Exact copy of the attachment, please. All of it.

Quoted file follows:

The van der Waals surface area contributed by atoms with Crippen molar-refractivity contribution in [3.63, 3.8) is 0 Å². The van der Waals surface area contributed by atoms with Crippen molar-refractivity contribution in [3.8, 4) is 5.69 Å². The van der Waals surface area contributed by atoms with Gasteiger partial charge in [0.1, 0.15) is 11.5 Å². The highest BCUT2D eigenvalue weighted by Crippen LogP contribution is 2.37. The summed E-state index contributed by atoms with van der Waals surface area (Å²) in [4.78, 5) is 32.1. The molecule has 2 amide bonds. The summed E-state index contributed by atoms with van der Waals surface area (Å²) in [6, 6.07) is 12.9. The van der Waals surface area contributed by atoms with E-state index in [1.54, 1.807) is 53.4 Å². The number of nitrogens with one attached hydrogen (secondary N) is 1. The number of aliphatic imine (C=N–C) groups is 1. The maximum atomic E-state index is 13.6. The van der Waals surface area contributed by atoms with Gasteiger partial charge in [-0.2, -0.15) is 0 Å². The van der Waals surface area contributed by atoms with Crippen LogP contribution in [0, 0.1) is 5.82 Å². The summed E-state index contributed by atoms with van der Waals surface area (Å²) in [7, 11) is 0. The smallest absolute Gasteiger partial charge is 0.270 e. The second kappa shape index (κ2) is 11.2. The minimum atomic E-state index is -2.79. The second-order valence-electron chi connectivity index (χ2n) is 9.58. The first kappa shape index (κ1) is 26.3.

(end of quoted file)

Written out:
The van der Waals surface area contributed by atoms with Crippen molar-refractivity contribution in [3.63, 3.8) is 0 Å². The van der Waals surface area contributed by atoms with Crippen molar-refractivity contribution in [3.8, 4) is 5.69 Å². The van der Waals surface area contributed by atoms with Gasteiger partial charge in [0.1, 0.15) is 11.5 Å². The highest BCUT2D eigenvalue weighted by Crippen LogP contribution is 2.37. The summed E-state index contributed by atoms with van der Waals surface area (Å²) in [4.78, 5) is 32.1. The molecule has 2 amide bonds. The summed E-state index contributed by atoms with van der Waals surface area (Å²) in [6, 6.07) is 12.9. The van der Waals surface area contributed by atoms with E-state index in [1.54, 1.807) is 53.4 Å². The number of nitrogens with one attached hydrogen (secondary N) is 1. The number of aliphatic imine (C=N–C) groups is 1. The maximum atomic E-state index is 13.6. The van der Waals surface area contributed by atoms with Gasteiger partial charge in [-0.2, -0.15) is 0 Å². The van der Waals surface area contributed by atoms with Crippen LogP contribution in [0, 0.1) is 5.82 Å². The summed E-state index contributed by atoms with van der Waals surface area (Å²) in [7, 11) is 0. The smallest absolute Gasteiger partial charge is 0.270 e. The second kappa shape index (κ2) is 11.2. The minimum atomic E-state index is -2.79. The second-order valence-electron chi connectivity index (χ2n) is 9.58. The first kappa shape index (κ1) is 26.3.